Moira Anderson was travelling from Auckland for her admission to the Bar in the Family Court at Dunedin yesterday, when her flight was delayed in Wellington by fog.
Counsel moving her admission, Dunedin lawyer David Brent, immediately contacted former Dunedin City Council chief executive Jim Harland, who was in Wellington and on the same flight.
Mr Harland subsequently rang Mrs Anderson, whom he did not know, and offered her a ride from Dunedin airport to the Family Court, while Justice Graham Panckhurst agreed to a special court sitting, two hours after the scheduled 2.15pm ceremony.
Mrs Anderson, from Donegal, Ireland, said she wanted to be admitted to the Bar in Dunedin ''because it's so beautiful''.
''But I didn't realise it would be such a mad dash to get here,'' she added.
''A career path in law can bring the unexpected,'' Justice Panckhurst observed.
After thanking everyone for saving the day, Mrs Anderson and her husband, Andrew, then left Dunedin on a 6pm flight back to Auckland.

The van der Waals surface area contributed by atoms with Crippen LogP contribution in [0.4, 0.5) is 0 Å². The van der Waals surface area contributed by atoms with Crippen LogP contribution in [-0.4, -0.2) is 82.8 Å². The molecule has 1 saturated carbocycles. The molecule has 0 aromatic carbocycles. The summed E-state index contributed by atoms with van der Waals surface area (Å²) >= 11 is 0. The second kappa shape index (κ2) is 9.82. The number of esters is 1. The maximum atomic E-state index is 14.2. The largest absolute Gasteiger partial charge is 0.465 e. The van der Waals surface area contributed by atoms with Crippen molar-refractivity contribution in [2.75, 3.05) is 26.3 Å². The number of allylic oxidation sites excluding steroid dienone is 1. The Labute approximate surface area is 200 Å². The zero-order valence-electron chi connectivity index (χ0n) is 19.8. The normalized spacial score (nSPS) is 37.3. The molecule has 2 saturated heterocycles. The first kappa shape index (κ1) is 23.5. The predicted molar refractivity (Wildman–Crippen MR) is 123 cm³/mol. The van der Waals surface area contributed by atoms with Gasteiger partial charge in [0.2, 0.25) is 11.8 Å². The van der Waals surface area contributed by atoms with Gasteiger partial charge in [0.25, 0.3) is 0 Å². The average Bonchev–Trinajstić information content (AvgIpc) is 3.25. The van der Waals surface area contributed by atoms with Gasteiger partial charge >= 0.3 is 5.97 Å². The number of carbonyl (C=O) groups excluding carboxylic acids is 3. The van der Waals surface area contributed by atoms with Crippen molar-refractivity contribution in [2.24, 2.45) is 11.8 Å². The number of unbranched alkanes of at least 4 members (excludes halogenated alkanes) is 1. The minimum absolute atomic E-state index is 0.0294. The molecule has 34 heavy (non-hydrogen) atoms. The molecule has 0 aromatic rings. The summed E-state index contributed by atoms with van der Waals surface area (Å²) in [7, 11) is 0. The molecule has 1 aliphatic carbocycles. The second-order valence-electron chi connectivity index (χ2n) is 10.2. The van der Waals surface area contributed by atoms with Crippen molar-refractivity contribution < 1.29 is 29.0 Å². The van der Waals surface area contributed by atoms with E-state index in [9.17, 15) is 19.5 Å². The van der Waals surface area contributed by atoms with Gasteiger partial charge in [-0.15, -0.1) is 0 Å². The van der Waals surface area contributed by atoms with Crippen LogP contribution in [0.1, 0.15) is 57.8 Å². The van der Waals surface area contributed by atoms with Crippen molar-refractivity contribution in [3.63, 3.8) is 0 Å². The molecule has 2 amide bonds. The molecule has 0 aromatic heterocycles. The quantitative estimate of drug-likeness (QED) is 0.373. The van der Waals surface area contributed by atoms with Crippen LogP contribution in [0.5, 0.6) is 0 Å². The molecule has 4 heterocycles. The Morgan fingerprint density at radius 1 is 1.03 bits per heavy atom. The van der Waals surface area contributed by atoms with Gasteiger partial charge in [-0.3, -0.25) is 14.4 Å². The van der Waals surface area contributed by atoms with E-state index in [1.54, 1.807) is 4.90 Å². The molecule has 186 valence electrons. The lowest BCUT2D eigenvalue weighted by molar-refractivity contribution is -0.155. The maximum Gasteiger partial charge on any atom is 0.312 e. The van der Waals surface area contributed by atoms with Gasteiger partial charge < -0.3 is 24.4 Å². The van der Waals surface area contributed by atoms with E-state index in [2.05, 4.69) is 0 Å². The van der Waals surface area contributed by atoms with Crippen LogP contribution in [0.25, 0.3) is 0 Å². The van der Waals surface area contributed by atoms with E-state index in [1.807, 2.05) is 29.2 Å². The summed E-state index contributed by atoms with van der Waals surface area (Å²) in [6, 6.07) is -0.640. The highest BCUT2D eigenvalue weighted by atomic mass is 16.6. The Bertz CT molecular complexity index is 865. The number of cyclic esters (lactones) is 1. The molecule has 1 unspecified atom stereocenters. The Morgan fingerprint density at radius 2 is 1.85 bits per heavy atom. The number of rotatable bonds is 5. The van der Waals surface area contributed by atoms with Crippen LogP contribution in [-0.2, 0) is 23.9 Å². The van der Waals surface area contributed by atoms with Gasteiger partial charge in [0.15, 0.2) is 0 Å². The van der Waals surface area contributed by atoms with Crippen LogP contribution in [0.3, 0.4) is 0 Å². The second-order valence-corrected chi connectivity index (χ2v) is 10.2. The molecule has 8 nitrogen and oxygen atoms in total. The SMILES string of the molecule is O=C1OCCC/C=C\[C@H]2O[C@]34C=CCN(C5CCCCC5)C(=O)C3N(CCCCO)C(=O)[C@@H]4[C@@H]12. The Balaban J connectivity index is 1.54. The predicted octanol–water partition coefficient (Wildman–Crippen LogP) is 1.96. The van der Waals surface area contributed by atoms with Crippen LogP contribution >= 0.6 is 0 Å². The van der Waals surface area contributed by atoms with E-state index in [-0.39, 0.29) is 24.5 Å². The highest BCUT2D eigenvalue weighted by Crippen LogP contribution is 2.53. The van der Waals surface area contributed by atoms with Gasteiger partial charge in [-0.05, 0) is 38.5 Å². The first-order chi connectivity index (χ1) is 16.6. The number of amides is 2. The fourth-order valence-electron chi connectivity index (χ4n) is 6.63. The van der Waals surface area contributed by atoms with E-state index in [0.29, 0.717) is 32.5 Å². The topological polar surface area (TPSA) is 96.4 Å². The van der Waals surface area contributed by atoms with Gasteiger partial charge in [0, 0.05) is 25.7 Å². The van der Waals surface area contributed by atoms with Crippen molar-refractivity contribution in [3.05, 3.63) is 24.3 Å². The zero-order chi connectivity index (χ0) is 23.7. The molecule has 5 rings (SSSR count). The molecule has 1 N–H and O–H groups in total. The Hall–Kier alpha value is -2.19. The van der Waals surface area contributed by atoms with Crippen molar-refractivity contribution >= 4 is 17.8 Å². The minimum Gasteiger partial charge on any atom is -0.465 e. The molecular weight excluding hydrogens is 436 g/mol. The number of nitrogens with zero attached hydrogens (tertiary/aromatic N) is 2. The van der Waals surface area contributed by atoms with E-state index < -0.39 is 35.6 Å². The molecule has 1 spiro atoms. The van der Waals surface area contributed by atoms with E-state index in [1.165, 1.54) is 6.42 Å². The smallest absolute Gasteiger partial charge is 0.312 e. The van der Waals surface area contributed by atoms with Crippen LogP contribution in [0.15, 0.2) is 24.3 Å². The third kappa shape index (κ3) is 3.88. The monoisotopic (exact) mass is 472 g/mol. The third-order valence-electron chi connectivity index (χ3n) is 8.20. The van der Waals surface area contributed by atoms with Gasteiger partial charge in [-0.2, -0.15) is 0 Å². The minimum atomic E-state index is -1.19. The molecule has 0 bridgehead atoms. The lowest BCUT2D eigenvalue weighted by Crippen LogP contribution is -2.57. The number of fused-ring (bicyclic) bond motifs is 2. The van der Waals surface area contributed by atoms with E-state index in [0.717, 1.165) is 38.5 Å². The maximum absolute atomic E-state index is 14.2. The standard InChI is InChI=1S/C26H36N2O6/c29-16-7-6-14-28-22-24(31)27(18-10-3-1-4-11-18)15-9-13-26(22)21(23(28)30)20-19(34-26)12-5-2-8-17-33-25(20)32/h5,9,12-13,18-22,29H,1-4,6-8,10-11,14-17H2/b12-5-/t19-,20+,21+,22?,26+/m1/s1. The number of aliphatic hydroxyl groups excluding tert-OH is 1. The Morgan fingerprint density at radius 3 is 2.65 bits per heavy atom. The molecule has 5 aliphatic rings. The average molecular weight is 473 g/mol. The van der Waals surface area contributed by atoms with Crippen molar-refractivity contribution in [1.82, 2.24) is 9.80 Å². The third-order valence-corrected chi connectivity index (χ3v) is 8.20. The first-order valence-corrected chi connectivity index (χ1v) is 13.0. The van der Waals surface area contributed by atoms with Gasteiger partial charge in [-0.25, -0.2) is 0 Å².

It was quite a day, too, for Gallaway Cook Allan lawyer David Brent, who moved his son, Allan, be admitted to the Bar yesterday.
Mr Brent (25) became the fifth generation of his family to be admitted to the Bar.
''It was nerve-racking. I haven't been that nervous in a very long time,'' he said.
''I'm very proud,'' Mr Brent senior said.
''I worked with my father, John Brent, in Dunedin at Brent Haggitt and Co.''
Dunedin has a long association with the law. In May, Lucy Mehrtens (24) was the first New Zealander to become the sixth generation in her family to follow the law,
according to New Zealand Law Society information.
Her great-great-great-grandfather D'Arcy Haggitt practised in Dunedin in the early 1860s. Barristers and solicitors admitted to the Bar by Justice Panckhurst yesterday were Moira Mary Elizabeth Anderson, Allan Douglas William Brent, Karen Bernadette Culpeper, Paul Robert William Ellicott, Nathan Paul Graham, Jane Marguerite Guthrie, James Rawiri Meager and Kieran Jon Miller.